As a novelist, her works include the ‘Notting Hell Triology’ based on couples living in the Notting Hill area of London as well as ‘The Mummy Diaries’, ‘A Diary of The Lady’, ‘My First Year and a Half’ and ‘Winter Games’.
You’ve been in journalism since your early 20s! Was it something you actually wanted to do from the start as a career or something you’ve stumbled into, liked and decided to continue to do?
I didn’t stumble into journalism: I applied to the Times, the BBC, and the FT from Oxford and I failed to win the graduate traineeships on the first two and I landed the FT, which was unbelievably thrilling – to see my byline on the “Pink'un.” Still a thrill, in fact. I met my husband while I was on the FT and wrote a column for the Weekend FT when I had three small children and was “doing kids” as a stay at home mum in suburban Brussels.
You’ve written columns for numerous publications on a diverse range of topics. What inspires your column?
That’s a hard one! Sometimes a topic is irresistible – you simply can’t NOT write about whether the Duchess of Cambridge should wear skinny jeans! Or whether Parliament should stop Brexit – and sometimes you can spend a whole day negotiating with the editor as to what the thrust of the lead item will be. I always lost! But he who pays the piper…
What led you to write novels? Do you think it was a natural transition from being a journalist?
I “stumbled” into writing novels after an editor read my columns and thought I “had a book in me” – so then I came up with Notting Hell, which turned into a successful comic trilogy. I then wrote a novel set in Germany in the late 1930s based on my mother and mother in law called Winter Games – I must knuckle down and grind out another.
Which form of writing do you prefer? Journalism or fiction?
Journalism is faster but it’s like fast food: not that sustaining. Books are unbelievably hard work – the hardest work you can do apart from childcare.
You were the first female graduate trainee at the Financial Times and you are regarded as one of the most well-known female journalists in the UK. You were a judge on BBC’s Woman’s Hour and the editor of The Lady magazine. What are your thoughts on female representation in the media industry since you began in 1989?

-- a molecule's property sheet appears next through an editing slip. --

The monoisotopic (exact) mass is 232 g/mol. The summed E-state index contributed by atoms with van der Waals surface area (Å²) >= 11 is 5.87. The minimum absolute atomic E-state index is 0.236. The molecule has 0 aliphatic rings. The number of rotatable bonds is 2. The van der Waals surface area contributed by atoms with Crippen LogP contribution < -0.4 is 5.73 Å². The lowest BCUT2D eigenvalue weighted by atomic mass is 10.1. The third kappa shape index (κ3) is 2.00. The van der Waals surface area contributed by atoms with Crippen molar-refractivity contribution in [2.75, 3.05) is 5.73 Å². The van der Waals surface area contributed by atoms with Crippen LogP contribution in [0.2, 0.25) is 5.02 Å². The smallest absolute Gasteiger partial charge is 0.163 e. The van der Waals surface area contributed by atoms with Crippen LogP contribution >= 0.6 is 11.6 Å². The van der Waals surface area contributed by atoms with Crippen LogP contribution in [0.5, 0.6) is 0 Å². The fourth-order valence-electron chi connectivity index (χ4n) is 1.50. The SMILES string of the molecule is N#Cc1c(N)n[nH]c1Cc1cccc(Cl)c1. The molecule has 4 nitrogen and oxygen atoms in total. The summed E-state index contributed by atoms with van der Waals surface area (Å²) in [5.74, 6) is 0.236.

I think we’ve made huge strides and every time I see Katya Adler or Laura Kuenssberg on the BBC or Beth Rigby and Kay Burley on Sky my heart swells with pride. They are terrific professionals and role models. It’s far easier sitting at home in your tracksuit bottoms writing about the catfight at Kensington Palace, but I think that female reporters and political editors from Marie Colvin, Christina Lamb, Kate Adie, and so on have blazed a trail for the rest of us. The statistics suggest that women are still under-represented: I’d love to see women leading the Mail, the Telegraph, and the Times next.
What are your thoughts on the current ‘Me Too’ Movement in the media industry?
I think that men are much more aware of how they interact with women – and scared.
Having written novels and numerous columns we are sure you’ve had your fair share of writer’s block! What advice/tips do you have for any one suffering through it?
I don’t have any advice – apart from, WRITE! Make sure you at least get down 250 words a day. It’s what Graham Greene did, after all…
What can the audience expect from your session at the Fairway Galle Literary Festival?
It depends what the session is! I think I’m talking about the 30s with David Hare, which would be such an honour. I hope they won’t be disappointed.
What are your expectations for Sri Lanka and the Festival? Anything you are excited about?
- Everything! I’ve always wanted to go to Sri Lanka, and I feel blessed that I am going to be there at a dark time of year for Britain, and a dark time in British history.
The Fairway Galle Literary Festival is set to take place from the 16th to the 20th of January 2019 at the Galle Fort. For the full list of authors and attendees for the 2019 Festival visit https://galleliteraryfestival.com/ for more information.